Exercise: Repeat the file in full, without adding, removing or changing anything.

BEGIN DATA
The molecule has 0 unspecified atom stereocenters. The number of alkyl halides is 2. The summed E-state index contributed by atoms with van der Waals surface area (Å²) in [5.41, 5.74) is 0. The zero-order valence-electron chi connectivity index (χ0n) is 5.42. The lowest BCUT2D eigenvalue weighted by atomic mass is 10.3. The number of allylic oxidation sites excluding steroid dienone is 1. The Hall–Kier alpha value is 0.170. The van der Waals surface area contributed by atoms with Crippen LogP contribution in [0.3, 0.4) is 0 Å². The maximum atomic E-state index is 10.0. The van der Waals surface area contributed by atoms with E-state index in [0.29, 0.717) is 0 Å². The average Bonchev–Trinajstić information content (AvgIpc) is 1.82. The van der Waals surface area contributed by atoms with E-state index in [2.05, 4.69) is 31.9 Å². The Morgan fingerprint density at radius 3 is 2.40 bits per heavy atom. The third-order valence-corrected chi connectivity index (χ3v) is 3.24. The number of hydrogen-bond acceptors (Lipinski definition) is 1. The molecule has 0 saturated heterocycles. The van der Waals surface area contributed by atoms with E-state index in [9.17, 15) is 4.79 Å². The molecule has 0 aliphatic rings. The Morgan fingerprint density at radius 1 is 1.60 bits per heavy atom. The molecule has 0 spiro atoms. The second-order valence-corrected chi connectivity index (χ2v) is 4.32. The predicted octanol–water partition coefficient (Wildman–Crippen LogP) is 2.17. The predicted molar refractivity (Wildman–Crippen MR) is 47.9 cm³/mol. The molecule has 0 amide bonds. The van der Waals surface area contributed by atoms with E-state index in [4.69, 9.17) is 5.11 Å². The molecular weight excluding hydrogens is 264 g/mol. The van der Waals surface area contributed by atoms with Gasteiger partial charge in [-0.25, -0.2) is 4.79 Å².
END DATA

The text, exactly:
The molecule has 0 unspecified atom stereocenters. The number of alkyl halides is 2. The summed E-state index contributed by atoms with van der Waals surface area (Å²) in [5.41, 5.74) is 0. The zero-order valence-electron chi connectivity index (χ0n) is 5.42. The lowest BCUT2D eigenvalue weighted by atomic mass is 10.3. The number of allylic oxidation sites excluding steroid dienone is 1. The Hall–Kier alpha value is 0.170. The van der Waals surface area contributed by atoms with Crippen LogP contribution in [0.3, 0.4) is 0 Å². The maximum atomic E-state index is 10.0. The van der Waals surface area contributed by atoms with E-state index in [0.29, 0.717) is 0 Å². The average Bonchev–Trinajstić information content (AvgIpc) is 1.82. The van der Waals surface area contributed by atoms with E-state index in [2.05, 4.69) is 31.9 Å². The Morgan fingerprint density at radius 3 is 2.40 bits per heavy atom. The third-order valence-corrected chi connectivity index (χ3v) is 3.24. The number of hydrogen-bond acceptors (Lipinski definition) is 1. The molecule has 0 saturated heterocycles. The van der Waals surface area contributed by atoms with E-state index in [9.17, 15) is 4.79 Å². The molecule has 0 aliphatic rings. The Morgan fingerprint density at radius 1 is 1.60 bits per heavy atom. The molecule has 0 spiro atoms. The second-order valence-corrected chi connectivity index (χ2v) is 4.32. The predicted octanol–water partition coefficient (Wildman–Crippen LogP) is 2.17. The predicted molar refractivity (Wildman–Crippen MR) is 47.9 cm³/mol. The molecule has 0 amide bonds. The van der Waals surface area contributed by atoms with E-state index in [4.69, 9.17) is 5.11 Å². The molecular weight excluding hydrogens is 264 g/mol. The van der Waals surface area contributed by atoms with Gasteiger partial charge in [-0.25, -0.2) is 4.79 Å².